<%-name%>
Add image file
Upload
"charlieb" wrote:

Boat builders like crushed walnut shells for non-skid.
Sprinkle on wet epoxy, when cured, sweep up excess.
Consider a light sand color for floor.
Lew
Add pictures here
✖
<% if( /^image/.test(type) ){ %>
<% } %>
<%-name%>
Add image file
Upload
On Thu, 27 Dec 2007 17:28:20 -0800, "Lew Hodgett"

This is included in the "slim" category - I washed the walls of the shop at the previous house before we put it up for sale.
John
Add pictures here
✖
<% if( /^image/.test(type) ){ %>
<% } %>
<%-name%>
Add image file
Upload
John wrote:

The day we moved out of our flatlander house (the shop was gone), Maggy pulled her car into the (now) garage, parked it, and took a picture. Sweet.     mahalo,     jo4hn
Add pictures here
✖
<% if( /^image/.test(type) ){ %>
<% } %>
<%-name%>
Add image file
Upload
snipped-for-privacy@hotmail.com wrote in

For my model workshop, I went with masking tape yellow (close to it) on the walls and a grey on the floor. The cieling's white, with a few drops of the wall yellow mixed in. My idea was to provide a uniform color that I wasn't likely to encounter in my tools, and reflect the natural light from outside without blinding me.
Puckdropper
--
Marching to the beat of a different drum is great... unless you're in
marching band.
  Click to see the full signature.
Add pictures here
✖
<% if( /^image/.test(type) ){ %>
<% } %>
<%-name%>
Add image file
Upload
something light but not too bright. Pure white is too "glaring" for my taste- I like off white better. Of course, if you are going to be doing a lot of splattering type stuff (like behind the lathe), either a drop cloth or a less obviously stained color might be better.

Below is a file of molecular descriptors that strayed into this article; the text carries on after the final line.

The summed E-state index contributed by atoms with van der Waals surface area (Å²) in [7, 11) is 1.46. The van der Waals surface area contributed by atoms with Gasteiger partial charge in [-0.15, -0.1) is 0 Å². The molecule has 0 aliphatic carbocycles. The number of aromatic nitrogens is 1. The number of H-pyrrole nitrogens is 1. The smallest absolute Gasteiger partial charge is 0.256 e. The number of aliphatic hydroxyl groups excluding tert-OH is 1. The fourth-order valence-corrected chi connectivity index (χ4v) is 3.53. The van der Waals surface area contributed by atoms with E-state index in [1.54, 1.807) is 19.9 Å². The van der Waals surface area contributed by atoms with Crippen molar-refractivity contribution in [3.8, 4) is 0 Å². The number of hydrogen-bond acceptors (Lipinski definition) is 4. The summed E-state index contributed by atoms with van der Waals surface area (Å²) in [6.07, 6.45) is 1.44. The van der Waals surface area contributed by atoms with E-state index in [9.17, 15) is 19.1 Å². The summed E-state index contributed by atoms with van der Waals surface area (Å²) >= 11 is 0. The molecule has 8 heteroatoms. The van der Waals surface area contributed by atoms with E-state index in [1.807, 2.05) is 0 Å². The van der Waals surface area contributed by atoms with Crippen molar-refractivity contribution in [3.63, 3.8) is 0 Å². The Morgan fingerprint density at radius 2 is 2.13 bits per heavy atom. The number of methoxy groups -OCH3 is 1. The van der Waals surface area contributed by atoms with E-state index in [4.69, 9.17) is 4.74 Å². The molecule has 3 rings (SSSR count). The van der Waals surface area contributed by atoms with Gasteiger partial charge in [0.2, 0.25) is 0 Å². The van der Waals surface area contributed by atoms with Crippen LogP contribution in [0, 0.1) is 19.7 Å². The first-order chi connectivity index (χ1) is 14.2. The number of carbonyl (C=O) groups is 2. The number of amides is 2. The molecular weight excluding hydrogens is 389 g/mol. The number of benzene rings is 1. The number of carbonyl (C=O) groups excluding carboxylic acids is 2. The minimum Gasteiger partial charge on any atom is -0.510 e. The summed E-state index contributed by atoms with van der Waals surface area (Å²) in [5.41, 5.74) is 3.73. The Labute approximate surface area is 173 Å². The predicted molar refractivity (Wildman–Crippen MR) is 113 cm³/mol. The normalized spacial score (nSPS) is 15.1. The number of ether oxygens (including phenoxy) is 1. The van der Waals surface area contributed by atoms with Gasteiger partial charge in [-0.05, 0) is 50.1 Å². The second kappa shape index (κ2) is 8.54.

I have to admit that the walls of my shop are raw chipboard - random shades of woody brown. The cieling is unfinished drywall, and the floor is advantec (waterproof structural plywood). I never bothered to paint anything. Of course, I also have a window roughly every 10' on three sides (shop is 40x55"), so I get lots of natural light.
I do all of my detail work in the center of the shop, where I can use the antural light, plus the overheads if needed, and spot lighting when I need that.
In my opini0on the critical factors are light and maintenability, and lets face it, once the shop is set up, the last thing that ever gets done is maintenance..
-JD

Add pictures here
✖
<% if( /^image/.test(type) ){ %>
<% } %>
<%-name%>
Add image file
Upload
On Thu, 27 Dec 2007 15:39:00 -0800 (PST), snipped-for-privacy@hotmail.com wrote:

Count me in the camp of the eggshell / off white camp. My shop is painted a satin off white which reflects the light well.
The other advantage is that the sawdust matches the wall color closely enough that it eliminates the need to wash the walls ;0)
Bill
Add pictures here
✖
<% if( /^image/.test(type) ){ %>
<% } %>
<%-name%>
Add image file
Upload
You should prefer a gloss or semigloss paint on the walls, because they will scrape a hunk of your latest project, and you don't want them to leave a mark. Flat paint is less strong, will rub off on the plywood or cherry some day while you're stacking or hauling.
If there's any unpainted wood or concrete, definitely put a coat on (urethane or epoxy paint for concrete) because the porous building material can harbor moisture and let it loose at inopportune times and rust things. Paint won't stop moisture, but it will slow it enough to give ventilation a chance.
Add pictures here
✖
<% if( /^image/.test(type) ){ %>
<% } %>
<%-name%>
Add image file
Upload
On Thu, 27 Dec 2007 15:39:00 -0800 (PST), snipped-for-privacy@hotmail.com wrote:

White, but not a brilliant white. Your shop will not be seen by Martha and most of the walls will be covered up anyway. Durable baseboards with enamel paint is a very good idea too.
Add pictures here
✖
<% if( /^image/.test(type) ){ %>
<% } %>
<%-name%>
Add image file
Upload

Site Timeline

Related Threads

    HomeOwnersHub.com is a website for homeowners and building and maintenance pros. It is not affiliated with any of the manufacturers or service providers discussed here. All logos and trade names are the property of their respective owners.